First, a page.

CURIOSITY, EXPERIMENTATION, & DIVERGENCE
THE VALUE OF TAKING A BREAK FROM REGULAR STUDIO PRACTICE
Today, I felt like experimenting with a small relief print, inspired by a black cat I saw a few weeks ago. He had his back to me, and was looking to his left. He was standing in front of the bodega where I believe he lives in Brooklyn, New York. Small, cute, and fast, his beautiful form and alert, curious intelligence stuck with me, so I wanted to remember him with a small and fast relief print.
This print is 2” x 3” inches, and I pulled an edition of 20. It’s rough, unrefined, and decidedly not slick (some might say amateur, which is fine). I haven’t done a relief print in years, as my practice has been primarily focused on non-representational full color oil painting, so it was a challenge to acclimate to the ink, carving tools, and substrates, etc. I’m happy with two of the prints, but the others have validity as part of the process and experimentation.
I love and am inspired by chunky and rugged woodcuts in early American printed books, plus Will Bradley’s early 20th century work on “American Chap-Book” for American Type Founders Company. The sequentiality of pulling multiple prints reminds me of the sequential or modular work by two of my favorite creative experimenters: Eadweard Muybridge and Sol Lewitt.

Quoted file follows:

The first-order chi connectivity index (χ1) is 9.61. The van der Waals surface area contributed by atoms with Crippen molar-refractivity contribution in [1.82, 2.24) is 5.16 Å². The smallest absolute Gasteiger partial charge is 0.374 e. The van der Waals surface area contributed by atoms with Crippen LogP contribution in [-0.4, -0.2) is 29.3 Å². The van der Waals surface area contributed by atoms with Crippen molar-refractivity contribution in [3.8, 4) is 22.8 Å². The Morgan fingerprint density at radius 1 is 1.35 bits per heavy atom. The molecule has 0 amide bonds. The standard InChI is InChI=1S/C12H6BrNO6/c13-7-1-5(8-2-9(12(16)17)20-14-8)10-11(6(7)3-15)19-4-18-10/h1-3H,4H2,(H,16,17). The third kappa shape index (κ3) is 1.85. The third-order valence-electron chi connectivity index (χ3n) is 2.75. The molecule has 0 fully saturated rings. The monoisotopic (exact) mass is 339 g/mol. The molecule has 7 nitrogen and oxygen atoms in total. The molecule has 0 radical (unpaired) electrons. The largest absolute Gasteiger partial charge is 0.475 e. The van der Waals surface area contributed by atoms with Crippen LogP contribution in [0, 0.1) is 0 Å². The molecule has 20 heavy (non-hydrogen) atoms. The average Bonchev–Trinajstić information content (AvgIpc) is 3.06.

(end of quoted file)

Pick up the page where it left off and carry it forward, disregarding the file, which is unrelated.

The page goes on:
I used a 2" x 3" Blick Readycut printing block, black Speedball water soluble block printing ink, a #1 Speedball linoleum cutter with a Speedball Linoleum Cutter Handle, a small metal inking plate, a 4" soft rubber brayer, and Strathmore 400 series heavyweight 280 gsm acid free 5' x 7" printmaking paper.
I believe it’s valuable for artists to occasionally drastically diverge from regular practice in terms of media, process, subject, and content. A small work is a good place for such divergence, as it can be done using limited valuable time and materials. Breaking away from habits and patterns recharges creative batteries and allows an artist to return to regular practice with renewed sensitivity and refreshed observation skills.